HC Deb 02 June 1954 vol 528 cc1276-7
41. Mr. J. Johnson

asked the Secretary of State for the Colonies how many education officers in Kenya have been seconded for rehabilitation work amongst those Kikuyu prisoners who have been placed in detention camps.

50. Mr. Coldrick

asked the Secretary of State for the Colonies how many out-standing vacancies there are in each of the African, Asian and European divisions of the education department of Kenya for European teachers; how many European teachers have been seconded or transferred from each of these divisions to the police, prisons or army; and when these teachers will be returned to their normal teaching duties.

Mr. Lyttelton

The numbers of vacancies for male teachers in the three divisions are 16, 2 and 11, respectively. Ten teachers have been seconded to the Prisons Department for combined administrative and educational duties in emergency detention camps, but all of these should return to duty with the Education Department by the end of August. Two others have been called up for full-time duties with the Kenya Police Reserve, and it is not now possible to say when they will return to their normal teaching duties.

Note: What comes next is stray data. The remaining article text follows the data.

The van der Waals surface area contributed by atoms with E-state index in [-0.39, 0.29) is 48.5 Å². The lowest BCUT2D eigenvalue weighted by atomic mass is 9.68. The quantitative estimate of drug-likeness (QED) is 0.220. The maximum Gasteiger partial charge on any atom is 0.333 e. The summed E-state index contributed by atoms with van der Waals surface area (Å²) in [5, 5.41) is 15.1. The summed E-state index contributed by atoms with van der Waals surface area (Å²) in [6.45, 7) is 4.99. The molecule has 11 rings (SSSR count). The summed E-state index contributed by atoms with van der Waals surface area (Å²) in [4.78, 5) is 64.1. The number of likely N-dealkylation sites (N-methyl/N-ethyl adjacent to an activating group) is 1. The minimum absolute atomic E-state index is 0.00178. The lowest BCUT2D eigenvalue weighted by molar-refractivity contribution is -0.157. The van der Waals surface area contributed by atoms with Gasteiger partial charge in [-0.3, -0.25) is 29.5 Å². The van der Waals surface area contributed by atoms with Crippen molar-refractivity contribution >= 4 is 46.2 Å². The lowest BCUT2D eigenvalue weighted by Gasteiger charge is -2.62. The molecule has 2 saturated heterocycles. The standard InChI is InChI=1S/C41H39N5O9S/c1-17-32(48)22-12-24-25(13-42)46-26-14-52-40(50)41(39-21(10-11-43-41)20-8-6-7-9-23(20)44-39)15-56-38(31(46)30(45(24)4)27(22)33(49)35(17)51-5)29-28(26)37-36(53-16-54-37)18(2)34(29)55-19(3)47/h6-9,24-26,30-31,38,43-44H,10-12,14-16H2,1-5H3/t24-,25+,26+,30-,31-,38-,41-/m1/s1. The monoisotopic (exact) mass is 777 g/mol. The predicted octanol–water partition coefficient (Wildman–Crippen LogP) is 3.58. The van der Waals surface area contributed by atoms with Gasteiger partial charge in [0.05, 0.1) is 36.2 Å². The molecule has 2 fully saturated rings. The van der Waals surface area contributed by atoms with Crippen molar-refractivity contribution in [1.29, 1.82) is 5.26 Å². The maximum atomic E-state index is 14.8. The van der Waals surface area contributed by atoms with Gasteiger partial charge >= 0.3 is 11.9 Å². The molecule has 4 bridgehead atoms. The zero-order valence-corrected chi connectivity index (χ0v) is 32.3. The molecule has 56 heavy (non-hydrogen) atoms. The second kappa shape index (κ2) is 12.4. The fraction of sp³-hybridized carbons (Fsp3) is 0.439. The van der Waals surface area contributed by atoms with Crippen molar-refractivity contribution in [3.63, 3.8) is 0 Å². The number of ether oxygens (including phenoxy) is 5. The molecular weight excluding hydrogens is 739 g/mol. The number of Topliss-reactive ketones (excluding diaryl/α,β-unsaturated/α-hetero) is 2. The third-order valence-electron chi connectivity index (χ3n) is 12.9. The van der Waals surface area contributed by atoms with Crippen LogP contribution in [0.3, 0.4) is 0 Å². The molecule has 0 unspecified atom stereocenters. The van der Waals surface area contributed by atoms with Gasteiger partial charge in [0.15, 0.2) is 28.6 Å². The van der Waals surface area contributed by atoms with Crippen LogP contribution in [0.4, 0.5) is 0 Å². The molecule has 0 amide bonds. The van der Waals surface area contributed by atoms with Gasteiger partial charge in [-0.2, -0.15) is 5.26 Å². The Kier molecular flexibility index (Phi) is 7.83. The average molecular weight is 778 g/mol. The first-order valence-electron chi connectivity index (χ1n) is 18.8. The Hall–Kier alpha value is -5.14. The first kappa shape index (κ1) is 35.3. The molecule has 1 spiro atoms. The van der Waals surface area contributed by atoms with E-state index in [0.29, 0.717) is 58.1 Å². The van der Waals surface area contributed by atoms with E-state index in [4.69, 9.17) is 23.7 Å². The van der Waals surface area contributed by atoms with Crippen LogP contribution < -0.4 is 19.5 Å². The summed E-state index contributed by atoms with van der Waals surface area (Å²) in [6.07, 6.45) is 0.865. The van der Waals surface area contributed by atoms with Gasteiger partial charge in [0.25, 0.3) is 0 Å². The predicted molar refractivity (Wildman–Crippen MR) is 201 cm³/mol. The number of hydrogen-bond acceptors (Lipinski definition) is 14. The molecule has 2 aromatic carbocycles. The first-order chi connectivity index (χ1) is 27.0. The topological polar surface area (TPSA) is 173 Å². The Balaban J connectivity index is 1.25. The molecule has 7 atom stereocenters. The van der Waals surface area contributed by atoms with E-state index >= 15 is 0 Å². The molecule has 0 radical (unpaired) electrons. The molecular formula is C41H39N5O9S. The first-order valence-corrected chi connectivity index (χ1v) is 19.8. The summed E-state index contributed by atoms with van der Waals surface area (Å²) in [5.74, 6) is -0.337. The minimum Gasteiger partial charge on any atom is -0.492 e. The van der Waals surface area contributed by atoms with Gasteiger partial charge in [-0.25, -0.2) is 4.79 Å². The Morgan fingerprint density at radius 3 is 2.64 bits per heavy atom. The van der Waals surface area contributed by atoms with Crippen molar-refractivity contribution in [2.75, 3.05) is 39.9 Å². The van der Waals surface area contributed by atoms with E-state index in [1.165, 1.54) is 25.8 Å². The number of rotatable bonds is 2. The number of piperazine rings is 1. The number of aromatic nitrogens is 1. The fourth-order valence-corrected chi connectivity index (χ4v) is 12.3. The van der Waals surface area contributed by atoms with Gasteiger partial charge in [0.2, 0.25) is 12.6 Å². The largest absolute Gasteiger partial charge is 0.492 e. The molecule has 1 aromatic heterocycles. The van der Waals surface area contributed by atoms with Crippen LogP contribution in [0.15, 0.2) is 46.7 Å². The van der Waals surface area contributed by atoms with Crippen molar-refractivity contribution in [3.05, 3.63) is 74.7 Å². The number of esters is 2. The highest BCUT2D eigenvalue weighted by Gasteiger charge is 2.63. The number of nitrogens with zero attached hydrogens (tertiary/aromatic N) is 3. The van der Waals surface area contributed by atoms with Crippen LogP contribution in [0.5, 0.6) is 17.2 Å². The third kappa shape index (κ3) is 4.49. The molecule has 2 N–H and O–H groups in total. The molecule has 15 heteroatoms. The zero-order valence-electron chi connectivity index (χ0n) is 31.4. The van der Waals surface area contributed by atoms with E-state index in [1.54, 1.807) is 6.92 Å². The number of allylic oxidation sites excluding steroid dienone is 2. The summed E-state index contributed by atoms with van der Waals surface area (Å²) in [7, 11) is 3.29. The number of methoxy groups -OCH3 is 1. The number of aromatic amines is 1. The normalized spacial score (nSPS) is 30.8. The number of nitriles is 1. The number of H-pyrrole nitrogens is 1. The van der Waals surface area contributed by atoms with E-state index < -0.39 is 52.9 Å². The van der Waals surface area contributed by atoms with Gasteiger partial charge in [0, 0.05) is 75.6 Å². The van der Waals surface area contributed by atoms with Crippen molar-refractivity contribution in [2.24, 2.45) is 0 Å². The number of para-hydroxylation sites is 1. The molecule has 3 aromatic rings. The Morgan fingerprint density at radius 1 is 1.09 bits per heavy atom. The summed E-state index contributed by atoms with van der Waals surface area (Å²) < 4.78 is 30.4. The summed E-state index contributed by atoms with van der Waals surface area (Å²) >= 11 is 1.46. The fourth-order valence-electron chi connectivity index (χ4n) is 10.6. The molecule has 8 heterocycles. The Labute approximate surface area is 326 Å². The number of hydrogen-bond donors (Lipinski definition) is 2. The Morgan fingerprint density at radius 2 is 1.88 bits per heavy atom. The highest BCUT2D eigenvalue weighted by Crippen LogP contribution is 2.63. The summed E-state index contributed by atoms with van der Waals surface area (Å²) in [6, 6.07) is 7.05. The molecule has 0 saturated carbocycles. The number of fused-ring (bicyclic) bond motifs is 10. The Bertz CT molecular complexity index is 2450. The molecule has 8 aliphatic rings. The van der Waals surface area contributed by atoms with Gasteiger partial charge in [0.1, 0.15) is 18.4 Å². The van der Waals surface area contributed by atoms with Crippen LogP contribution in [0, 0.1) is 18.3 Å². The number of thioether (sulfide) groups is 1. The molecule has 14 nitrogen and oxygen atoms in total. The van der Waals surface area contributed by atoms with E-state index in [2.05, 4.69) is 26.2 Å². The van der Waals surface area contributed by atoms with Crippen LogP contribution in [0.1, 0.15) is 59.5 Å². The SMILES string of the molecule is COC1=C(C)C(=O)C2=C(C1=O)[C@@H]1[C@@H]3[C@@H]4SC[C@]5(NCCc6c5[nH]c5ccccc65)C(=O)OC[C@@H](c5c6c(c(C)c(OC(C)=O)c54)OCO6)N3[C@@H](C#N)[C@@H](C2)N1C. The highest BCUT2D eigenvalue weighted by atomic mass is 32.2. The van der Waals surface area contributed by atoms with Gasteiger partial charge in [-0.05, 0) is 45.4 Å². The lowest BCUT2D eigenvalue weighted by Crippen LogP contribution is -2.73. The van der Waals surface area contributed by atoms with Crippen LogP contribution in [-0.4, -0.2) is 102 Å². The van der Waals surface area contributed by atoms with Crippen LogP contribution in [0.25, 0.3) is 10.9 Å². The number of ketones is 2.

Mr. Johnson

Is the right hon. Gentleman aware that there is a body of opinion in the Colony which is opposed to this kind of action? Does he think that when we are building a multi-racial society it is a particularly good thing to take away key teachers from, for example, the Alliance High School and other good secondary schools in the Colony?

Mr. Lyttelton

I cannot agree that it is reactionary to draft into the emergency detention camps 10 teachers who will be returned to the Education Department by the end of August. It seems a sensible measure to take.

Mr. Alpert

Does not my right hon. Friend realise that, important though rehabilitation in the detention camps is, it is even more important to ensure educational progress in the Kikuyu Reserve itself? Does he consider that the personnel who are available to supervise educational work in the Kikuyu Reserve are sufficient for the purpose?

Mr. Lyttelton

That raises another question. As I have said, the secondment is only temporary. Of course, permanent education is more important than temporary measures.

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